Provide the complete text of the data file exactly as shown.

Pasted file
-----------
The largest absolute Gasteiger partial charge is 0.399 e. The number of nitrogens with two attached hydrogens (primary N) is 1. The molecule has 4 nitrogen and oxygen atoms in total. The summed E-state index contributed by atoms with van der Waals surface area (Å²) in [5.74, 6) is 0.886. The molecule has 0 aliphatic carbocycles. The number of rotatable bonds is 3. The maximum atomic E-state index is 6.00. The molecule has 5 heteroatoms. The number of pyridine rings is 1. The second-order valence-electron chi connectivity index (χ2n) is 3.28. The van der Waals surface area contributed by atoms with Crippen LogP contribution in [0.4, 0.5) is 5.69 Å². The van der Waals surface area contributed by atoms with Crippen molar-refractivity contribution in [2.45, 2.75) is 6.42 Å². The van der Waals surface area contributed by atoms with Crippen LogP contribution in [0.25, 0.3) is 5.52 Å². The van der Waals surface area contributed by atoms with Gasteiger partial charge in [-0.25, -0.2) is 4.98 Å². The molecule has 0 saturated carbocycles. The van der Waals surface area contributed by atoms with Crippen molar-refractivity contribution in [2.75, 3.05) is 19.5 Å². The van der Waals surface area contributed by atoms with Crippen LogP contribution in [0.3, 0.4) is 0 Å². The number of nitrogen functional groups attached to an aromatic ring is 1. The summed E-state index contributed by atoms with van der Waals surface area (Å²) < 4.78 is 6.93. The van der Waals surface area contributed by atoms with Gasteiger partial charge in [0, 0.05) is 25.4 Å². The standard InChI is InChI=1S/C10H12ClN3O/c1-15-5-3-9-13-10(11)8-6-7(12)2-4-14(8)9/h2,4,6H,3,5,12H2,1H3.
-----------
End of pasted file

The largest absolute Gasteiger partial charge is 0.399 e. The number of nitrogens with two attached hydrogens (primary N) is 1. The molecule has 4 nitrogen and oxygen atoms in total. The summed E-state index contributed by atoms with van der Waals surface area (Å²) in [5.74, 6) is 0.886. The molecule has 0 aliphatic carbocycles. The number of rotatable bonds is 3. The maximum atomic E-state index is 6.00. The molecule has 5 heteroatoms. The number of pyridine rings is 1. The second-order valence-electron chi connectivity index (χ2n) is 3.28. The van der Waals surface area contributed by atoms with Crippen LogP contribution in [0.4, 0.5) is 5.69 Å². The van der Waals surface area contributed by atoms with Crippen molar-refractivity contribution in [2.45, 2.75) is 6.42 Å². The van der Waals surface area contributed by atoms with Crippen LogP contribution in [0.25, 0.3) is 5.52 Å². The van der Waals surface area contributed by atoms with Gasteiger partial charge in [-0.25, -0.2) is 4.98 Å². The molecule has 0 saturated carbocycles. The van der Waals surface area contributed by atoms with Crippen molar-refractivity contribution in [2.75, 3.05) is 19.5 Å². The van der Waals surface area contributed by atoms with Crippen LogP contribution in [0.3, 0.4) is 0 Å². The number of nitrogen functional groups attached to an aromatic ring is 1. The summed E-state index contributed by atoms with van der Waals surface area (Å²) < 4.78 is 6.93. The van der Waals surface area contributed by atoms with Gasteiger partial charge in [0, 0.05) is 25.4 Å². The standard InChI is InChI=1S/C10H12ClN3O/c1-15-5-3-9-13-10(11)8-6-7(12)2-4-14(8)9/h2,4,6H,3,5,12H2,1H3.